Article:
With IS Pushed Out a Year Ago, Mosul Still Lies in Ruins
One year has passed since the U.S.-backed Iraqi army and its allied Shi'ite militias defeated the Islamic State (IS) terror group in Mosul. Yet much of the city is still a pile of rubble, with residents losing hope that they will be able to return to a normal life anytime soon.
Mosul is Iraq's second-largest city, with a population of more than 1 million people and the biggest formerly IS-controlled city across Iraq and Syria.
Iraqi Prime Minister Haider al-Abadi officially declared victory over IS in Mosul July 10, 2017. The jihadist group has since lost control of all territories it once controlled in Iraq and struggles to hold the remaining small pockets of territory it has in eastern Syria.
The initial video of destruction in the aftermath of the Mosul operation drew international attention, with the United Nations secretary-general's special representative for Iraq, Jan Kubis, warning the Security Council that the road ahead was "extremely challenging."
The U.N. estimated that more than $700 million was needed to stabilize the city and make it livable.
Mosul residents who spoke to VOA explained the daily struggles people in the city face 12 months after IS's expulsion. Many are still living in refugee camps and waiting for help to rebuild their destroyed homes.
Jafaar Subhi, 47, along with his wife and eight children, are among the few residents of the Old City neighborhood who have returned from displacement. Their shell-pocked home is hardly habitable, but they say they do not have other options.
"Our house was hit by an airstrike and several rockets because IS fighters were hiding on its roof," Subhi told VOA. "We are going through all of this because of IS terrorism. We alone live in this area. None of our neighbors have returned."
Subhi said many Old City residents who returned home after Mosul's recapture have left the neighborhood again due to a lack of support and public services.
The historical Old City used to be a densely populated district and Mosul's trade center before IS occupation in mid-2014. The area is now a husk of shattered concrete and twisted metal that once were part of people's homes and shops.
"There is no water or electricity in the neighborhood. With the exception of some visits by charity organizations, no one asks about us here," Subhi added.
An assessment by the Norwegian Refugee Council this month revealed that around 54,000 houses in Mosul and surrounding areas are still destroyed, and 383,934 people remain displaced. It estimates $874 million are needed to repair basic infrastructure in the city.
"What was hailed by the Iraqi authorities and the international community as a victory a year ago has not translated to relief from abject misery for many Iraqis from Mosul," said the refugee agency's Iraq director Wolfgang Gressmann. "One year on, they are still waiting to return to normality, and the international community is not helping enough."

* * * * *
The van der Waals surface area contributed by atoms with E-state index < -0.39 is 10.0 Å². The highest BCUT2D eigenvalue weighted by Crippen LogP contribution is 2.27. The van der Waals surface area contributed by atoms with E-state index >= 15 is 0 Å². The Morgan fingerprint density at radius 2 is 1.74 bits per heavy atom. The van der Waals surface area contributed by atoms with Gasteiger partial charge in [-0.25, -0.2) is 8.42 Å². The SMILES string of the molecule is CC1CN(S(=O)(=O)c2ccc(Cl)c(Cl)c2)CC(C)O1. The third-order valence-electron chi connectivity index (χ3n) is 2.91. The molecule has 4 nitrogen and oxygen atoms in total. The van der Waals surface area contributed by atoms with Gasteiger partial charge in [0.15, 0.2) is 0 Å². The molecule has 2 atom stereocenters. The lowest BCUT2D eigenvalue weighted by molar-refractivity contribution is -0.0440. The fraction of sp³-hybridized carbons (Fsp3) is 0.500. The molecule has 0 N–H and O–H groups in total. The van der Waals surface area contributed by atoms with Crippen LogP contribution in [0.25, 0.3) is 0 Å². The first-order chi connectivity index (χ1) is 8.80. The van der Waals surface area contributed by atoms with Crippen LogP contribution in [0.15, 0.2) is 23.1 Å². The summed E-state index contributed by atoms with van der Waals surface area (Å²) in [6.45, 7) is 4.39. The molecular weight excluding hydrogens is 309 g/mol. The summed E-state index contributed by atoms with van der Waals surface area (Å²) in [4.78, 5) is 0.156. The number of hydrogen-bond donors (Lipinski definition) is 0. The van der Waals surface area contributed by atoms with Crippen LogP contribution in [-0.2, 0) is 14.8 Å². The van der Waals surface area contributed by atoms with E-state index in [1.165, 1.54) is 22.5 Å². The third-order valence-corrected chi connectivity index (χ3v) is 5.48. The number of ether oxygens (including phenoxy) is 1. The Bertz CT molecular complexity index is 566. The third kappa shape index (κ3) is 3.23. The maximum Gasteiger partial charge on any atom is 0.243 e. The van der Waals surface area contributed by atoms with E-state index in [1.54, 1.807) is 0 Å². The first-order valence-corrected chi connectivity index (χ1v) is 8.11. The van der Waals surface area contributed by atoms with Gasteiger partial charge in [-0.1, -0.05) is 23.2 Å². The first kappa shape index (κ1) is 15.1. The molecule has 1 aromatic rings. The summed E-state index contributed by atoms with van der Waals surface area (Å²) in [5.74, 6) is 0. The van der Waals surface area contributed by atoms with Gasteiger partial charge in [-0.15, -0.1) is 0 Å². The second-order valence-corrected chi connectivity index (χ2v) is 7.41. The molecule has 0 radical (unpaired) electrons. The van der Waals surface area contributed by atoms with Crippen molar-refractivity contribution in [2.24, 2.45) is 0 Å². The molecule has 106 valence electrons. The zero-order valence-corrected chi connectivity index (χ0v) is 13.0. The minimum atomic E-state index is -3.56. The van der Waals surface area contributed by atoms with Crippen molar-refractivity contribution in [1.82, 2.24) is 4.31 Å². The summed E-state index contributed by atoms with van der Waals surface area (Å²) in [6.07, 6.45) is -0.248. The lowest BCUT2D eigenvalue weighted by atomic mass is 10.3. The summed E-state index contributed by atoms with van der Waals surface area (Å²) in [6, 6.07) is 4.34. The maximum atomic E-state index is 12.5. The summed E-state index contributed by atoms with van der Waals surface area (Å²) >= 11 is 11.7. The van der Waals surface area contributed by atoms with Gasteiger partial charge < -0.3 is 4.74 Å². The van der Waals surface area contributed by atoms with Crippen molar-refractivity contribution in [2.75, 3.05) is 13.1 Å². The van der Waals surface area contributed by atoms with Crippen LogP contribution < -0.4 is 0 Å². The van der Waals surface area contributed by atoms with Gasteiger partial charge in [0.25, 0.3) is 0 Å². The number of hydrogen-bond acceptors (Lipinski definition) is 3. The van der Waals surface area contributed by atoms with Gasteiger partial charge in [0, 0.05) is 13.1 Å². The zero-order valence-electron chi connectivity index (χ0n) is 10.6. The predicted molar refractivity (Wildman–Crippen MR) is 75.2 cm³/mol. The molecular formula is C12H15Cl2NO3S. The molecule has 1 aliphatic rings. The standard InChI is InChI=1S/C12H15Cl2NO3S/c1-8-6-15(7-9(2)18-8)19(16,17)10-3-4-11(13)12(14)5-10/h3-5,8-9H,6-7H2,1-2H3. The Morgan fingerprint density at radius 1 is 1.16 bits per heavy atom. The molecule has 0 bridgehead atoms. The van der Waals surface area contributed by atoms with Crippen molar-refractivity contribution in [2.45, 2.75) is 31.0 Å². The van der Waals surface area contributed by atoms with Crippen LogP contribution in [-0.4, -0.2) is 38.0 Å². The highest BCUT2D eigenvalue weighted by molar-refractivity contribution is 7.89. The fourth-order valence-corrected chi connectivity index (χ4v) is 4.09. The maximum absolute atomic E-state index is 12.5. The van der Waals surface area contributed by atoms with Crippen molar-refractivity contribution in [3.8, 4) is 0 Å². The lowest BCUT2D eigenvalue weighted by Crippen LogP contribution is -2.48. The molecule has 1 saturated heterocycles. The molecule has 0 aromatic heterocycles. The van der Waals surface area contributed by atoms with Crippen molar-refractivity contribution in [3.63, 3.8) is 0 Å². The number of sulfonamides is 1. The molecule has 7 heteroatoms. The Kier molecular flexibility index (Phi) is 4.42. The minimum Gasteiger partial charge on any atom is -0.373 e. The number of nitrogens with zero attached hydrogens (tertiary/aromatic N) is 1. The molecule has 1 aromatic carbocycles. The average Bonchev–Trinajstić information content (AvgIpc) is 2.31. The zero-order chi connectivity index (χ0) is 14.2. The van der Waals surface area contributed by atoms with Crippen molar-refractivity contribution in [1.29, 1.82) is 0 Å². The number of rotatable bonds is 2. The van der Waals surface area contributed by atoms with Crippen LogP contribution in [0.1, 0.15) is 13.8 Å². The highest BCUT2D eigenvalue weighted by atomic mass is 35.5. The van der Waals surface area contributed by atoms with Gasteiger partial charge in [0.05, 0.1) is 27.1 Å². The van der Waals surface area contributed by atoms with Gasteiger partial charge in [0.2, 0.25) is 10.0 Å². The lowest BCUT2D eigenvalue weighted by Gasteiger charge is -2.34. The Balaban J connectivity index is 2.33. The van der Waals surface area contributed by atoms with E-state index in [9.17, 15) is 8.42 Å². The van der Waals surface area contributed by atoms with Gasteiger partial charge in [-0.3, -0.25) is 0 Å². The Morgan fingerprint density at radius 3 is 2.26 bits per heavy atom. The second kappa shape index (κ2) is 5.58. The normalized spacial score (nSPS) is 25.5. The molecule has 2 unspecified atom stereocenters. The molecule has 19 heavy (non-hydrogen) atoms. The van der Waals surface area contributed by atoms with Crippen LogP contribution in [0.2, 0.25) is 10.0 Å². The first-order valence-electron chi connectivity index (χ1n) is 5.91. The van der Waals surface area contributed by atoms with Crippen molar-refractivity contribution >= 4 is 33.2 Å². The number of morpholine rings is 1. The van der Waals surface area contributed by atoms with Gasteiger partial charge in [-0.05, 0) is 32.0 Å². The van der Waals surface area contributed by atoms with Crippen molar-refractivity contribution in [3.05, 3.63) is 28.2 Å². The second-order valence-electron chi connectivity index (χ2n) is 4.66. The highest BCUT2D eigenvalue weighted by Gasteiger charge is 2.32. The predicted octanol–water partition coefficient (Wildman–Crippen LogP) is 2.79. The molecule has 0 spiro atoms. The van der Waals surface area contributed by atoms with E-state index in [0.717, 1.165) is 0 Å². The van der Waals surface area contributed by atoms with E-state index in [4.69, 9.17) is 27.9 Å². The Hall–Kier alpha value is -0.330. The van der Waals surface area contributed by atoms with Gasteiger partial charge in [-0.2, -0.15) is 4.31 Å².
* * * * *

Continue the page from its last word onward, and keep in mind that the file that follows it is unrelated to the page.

The Iraqi government has said it is doing its best to reconstruct Mosul and other areas recaptured from IS.
City officials Tuesday announced they are working with the U.N.'s Development Program (UNDP) to start rehabilitating 10,000 homes in the Old City. The U.N. agency has also provided water treatment plants in several Mosul neighborhoods to give access to clean water to thousands of people.
Younis Sharif, head of Nineveh University reconstruction projects and a member of the reconstruction committee of Mosul, told the local Shafaaq News that the reconstruction project excludes entirely destroyed houses.
No longer willing to wait for help, many residents have started borrowing money to rebuild their homes. For them, reconstruction can start from something as simple as removing debris or repainting walls disfigured by bullets or covered with violent IS graffiti.
Residents say full recovery will also require reimbursing those who suffered damage in the conflict and providing job opportunities to those who lost their businesses.
Demand for compensation is particularly high among residents who were disabled by the war.
Besides the large number of civilian war deaths, estimated to be 11,000 by an Associated Press investigation, the number of those who were disabled is also staggering.
Saeed Nizar, head of a Mosul-based charity group, told VOA that over 2,500 residents handicapped by the war with IS have registered with his organization for a stipend. He said many have been forced into begging due to a lack of support.
"The government hasn't provided any accommodation for people with disabilities. They have no pension or other sources of income," Nizar said.
Iraqi officials said they need generous international aid to allow them to restore the damage.
An international conference in Kuwait earlier this year collected about $30 billion, mostly in credit and investments, to help rebuild Iraq's economy and infrastructure. However, that amount fell far short of Iraq's hope for $90 billion for post-IS recovery.
Source: Voice of America